Dengue is a global and regional threat causing a major additional public health burden for all communities amidst the COVID-19 pandemic. This neglected tropical disease has a wide clinical spectrum which includes both severe and non-severe clinical manifestations. Dengue continuously spreads as a mosquito-borne viral disease throughout the Asia Pacific Region, and is no respecter of national borders. Nearly 75% of all dengue cases worldwide occur in Asia and the Pacific. National leaders recognize that preventive measures need to be taken at the regional level in order to protect people within their borders. ASEAN is a driving force in preparedness against dengue and all regional health threats.
Partial 2020 dengue statistics for ASEAN Member States, showing cases recorded since January 1.
The Ministry of Health reported 43 cases of dengue and one death on July 25.
As of July 16 authorities reported 3,649 dengue infections and four deaths.
On July 8 authorities reported the detection of 71,633 dengue cases and 459 deaths.
Laos had reported 3,932 dengue infections and nine deaths as of July 29.
As of July 14, a total of 59,378 people had contracted dengue, with 96 fatalities.
Myanmar reported 2,862 dengue infections with 20 deaths as of June 27.
Official figures as of June 27 put the number of infections at 52,601 and deaths at 190.
As of July 27, Singapore had registered more than 20,600 dengue cases and 19 fatalities.
A total of 31,438 people were diagnosed with dengue and 21 of these had passed away as of July 21.
Up to July 16, a total of 35,624 people had contracted dengue, with three deaths reported.
The WHO website says one modeling estimate indicates 390 million dengue virus infections per year (95% credible interval 284-528 million), of which 96 million (67-136 million) manifest clinically (with any severity of disease). Another study, on the prevalence of dengue, estimates that 3.9 billion people are at risk of infection with dengue viruses. Despite a risk of infection existing in 129 countries, 70% of the actual burden is in Asia.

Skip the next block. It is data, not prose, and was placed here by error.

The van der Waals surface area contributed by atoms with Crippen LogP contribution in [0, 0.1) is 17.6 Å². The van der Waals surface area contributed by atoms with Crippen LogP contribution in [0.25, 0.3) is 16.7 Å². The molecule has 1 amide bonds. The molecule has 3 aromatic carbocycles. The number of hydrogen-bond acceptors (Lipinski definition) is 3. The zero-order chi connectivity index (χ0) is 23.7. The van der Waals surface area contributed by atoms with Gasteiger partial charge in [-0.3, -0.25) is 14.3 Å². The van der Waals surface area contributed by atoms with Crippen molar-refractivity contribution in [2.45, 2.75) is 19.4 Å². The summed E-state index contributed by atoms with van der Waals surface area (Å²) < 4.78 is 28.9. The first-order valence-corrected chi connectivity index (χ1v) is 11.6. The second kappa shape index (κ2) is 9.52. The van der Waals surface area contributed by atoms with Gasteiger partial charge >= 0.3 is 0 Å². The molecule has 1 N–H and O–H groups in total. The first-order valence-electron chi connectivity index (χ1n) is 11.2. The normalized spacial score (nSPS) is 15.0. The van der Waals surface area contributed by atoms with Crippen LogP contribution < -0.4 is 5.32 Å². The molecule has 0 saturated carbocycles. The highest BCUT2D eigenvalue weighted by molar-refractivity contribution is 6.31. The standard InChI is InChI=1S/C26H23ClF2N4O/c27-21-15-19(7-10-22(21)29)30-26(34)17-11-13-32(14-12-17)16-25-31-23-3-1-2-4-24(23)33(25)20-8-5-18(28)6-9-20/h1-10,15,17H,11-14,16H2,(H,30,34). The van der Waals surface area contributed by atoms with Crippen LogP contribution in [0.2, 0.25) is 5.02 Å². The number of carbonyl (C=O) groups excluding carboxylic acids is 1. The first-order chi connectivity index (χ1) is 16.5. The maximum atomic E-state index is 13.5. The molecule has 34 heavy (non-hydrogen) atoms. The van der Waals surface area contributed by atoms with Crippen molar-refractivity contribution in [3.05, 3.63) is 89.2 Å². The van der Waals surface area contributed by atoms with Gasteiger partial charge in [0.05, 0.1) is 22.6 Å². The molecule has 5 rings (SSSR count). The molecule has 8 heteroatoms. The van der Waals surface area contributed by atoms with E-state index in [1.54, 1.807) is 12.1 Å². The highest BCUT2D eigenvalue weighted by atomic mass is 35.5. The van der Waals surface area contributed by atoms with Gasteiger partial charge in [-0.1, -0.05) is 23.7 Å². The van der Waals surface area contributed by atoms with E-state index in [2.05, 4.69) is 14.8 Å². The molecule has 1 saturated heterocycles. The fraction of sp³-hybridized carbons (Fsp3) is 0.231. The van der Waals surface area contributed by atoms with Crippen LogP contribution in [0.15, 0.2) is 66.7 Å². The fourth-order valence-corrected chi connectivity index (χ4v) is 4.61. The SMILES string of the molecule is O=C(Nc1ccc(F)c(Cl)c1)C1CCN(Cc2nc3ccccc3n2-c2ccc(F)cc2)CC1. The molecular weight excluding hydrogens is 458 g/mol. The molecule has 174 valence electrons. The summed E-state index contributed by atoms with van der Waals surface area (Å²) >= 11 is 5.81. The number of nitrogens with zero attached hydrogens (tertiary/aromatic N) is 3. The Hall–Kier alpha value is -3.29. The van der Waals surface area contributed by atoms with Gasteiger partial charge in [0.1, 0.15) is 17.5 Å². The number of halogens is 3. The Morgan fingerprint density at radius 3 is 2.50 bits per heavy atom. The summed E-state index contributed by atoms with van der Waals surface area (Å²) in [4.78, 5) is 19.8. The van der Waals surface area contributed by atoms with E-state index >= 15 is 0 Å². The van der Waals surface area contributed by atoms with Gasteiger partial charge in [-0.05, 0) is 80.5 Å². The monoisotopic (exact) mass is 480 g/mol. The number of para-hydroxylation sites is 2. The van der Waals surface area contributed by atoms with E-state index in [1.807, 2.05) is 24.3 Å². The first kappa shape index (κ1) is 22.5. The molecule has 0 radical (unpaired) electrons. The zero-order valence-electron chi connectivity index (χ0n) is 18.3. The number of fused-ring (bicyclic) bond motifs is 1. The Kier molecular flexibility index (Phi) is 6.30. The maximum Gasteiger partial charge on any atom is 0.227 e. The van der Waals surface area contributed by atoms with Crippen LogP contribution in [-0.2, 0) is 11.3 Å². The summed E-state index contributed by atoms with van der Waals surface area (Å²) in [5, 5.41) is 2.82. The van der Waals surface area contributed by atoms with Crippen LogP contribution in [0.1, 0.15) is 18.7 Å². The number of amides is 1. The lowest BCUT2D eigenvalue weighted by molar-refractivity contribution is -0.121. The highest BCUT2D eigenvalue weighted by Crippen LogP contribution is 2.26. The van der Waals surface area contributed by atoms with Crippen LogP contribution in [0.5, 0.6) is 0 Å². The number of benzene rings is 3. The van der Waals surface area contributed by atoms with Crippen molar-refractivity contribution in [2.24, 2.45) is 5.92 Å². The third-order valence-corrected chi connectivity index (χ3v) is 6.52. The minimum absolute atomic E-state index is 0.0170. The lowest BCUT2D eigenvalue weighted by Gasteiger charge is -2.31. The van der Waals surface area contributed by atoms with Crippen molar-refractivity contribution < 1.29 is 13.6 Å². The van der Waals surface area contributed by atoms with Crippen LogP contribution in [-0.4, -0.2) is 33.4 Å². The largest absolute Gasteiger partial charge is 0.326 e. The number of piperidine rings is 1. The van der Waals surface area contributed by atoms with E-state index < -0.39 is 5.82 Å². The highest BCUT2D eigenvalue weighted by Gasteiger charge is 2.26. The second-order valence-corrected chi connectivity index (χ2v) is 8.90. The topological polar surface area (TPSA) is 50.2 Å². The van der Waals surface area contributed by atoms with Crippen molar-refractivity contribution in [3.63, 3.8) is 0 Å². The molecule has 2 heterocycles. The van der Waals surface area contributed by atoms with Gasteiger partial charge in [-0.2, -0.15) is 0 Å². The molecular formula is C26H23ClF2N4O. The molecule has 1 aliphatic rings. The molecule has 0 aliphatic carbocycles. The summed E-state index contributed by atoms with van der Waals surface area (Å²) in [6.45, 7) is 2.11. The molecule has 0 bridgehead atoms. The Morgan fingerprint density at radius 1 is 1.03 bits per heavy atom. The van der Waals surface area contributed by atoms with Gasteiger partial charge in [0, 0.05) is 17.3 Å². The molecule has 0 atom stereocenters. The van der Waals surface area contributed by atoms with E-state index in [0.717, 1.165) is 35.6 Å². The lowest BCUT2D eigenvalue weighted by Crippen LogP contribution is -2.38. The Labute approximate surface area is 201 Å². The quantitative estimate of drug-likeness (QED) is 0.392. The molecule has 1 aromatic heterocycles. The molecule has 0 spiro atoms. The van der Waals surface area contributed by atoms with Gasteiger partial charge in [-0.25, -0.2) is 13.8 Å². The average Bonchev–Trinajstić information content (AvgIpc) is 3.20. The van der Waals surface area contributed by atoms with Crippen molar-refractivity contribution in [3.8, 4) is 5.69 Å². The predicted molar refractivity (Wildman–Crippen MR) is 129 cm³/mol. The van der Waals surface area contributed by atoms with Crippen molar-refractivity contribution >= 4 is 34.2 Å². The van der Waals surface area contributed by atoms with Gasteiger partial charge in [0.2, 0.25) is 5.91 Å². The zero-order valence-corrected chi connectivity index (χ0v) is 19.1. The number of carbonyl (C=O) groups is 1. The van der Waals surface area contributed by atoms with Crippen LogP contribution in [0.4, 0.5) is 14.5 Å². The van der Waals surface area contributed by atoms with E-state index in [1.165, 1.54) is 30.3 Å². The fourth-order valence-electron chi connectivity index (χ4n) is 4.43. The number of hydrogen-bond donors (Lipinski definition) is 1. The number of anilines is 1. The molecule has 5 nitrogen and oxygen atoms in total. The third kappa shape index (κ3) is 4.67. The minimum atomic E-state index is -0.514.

The number of cases is increasing as the disease spreads to new areas including Europe. The threat of a possible widespread outbreak of dengue now exists in Europe; local transmission was reported for the first time in France and Croatia in 2010 and imported cases were detected in three other European countries. In 2012, an outbreak of dengue in Portugal’s Madeira archipelago resulted in over 2,000 cases, and imported cases were detected in mainland Portugal and 10 other countries in Europe.
Cases are now observed on an almost annual basis in the native populations of many European countries. Among travellers returning from low- and middle-income countries, dengue is the second most diagnosed cause of fever after malaria.
In 2020, dengue continues to affect many countries, with reports of increased numbers of cases in Bangladesh, Brazil, Cook Islands, Ecuador, India, Indonesia, Maldives, Mauritania, Mayotte (Fr), Nepal, Singapore, Sri Lanka, Sudan, Thailand, Timor-Leste and Yemen.
The largest number of dengue cases ever reported globally was in 2019. All regions were affected, and dengue transmission was recorded in Afghanistan for the first time.